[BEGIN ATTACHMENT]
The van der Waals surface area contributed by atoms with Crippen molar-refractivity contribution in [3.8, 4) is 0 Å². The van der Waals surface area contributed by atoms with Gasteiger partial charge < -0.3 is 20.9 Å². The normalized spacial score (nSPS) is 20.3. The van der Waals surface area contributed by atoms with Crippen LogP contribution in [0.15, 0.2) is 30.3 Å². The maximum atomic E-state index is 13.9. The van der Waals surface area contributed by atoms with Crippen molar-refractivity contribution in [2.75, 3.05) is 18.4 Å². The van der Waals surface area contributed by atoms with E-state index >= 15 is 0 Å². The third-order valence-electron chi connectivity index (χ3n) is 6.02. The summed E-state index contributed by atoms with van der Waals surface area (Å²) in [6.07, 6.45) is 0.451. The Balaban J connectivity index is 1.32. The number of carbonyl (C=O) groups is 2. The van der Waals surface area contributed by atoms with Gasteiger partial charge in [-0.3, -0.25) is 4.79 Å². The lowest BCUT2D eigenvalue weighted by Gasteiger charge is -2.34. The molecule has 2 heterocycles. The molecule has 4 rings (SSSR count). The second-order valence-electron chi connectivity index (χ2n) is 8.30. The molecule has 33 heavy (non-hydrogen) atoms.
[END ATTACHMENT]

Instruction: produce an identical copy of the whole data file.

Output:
The van der Waals surface area contributed by atoms with Crippen molar-refractivity contribution in [3.8, 4) is 0 Å². The van der Waals surface area contributed by atoms with Gasteiger partial charge < -0.3 is 20.9 Å². The normalized spacial score (nSPS) is 20.3. The van der Waals surface area contributed by atoms with Crippen LogP contribution in [0.15, 0.2) is 30.3 Å². The maximum atomic E-state index is 13.9. The van der Waals surface area contributed by atoms with Crippen molar-refractivity contribution in [2.75, 3.05) is 18.4 Å². The van der Waals surface area contributed by atoms with E-state index >= 15 is 0 Å². The third-order valence-electron chi connectivity index (χ3n) is 6.02. The summed E-state index contributed by atoms with van der Waals surface area (Å²) in [6.07, 6.45) is 0.451. The Balaban J connectivity index is 1.32. The number of carbonyl (C=O) groups is 2. The van der Waals surface area contributed by atoms with Gasteiger partial charge in [-0.3, -0.25) is 4.79 Å². The lowest BCUT2D eigenvalue weighted by Gasteiger charge is -2.34. The molecule has 2 heterocycles. The molecule has 4 rings (SSSR count). The second-order valence-electron chi connectivity index (χ2n) is 8.30. The molecule has 33 heavy (non-hydrogen) atoms.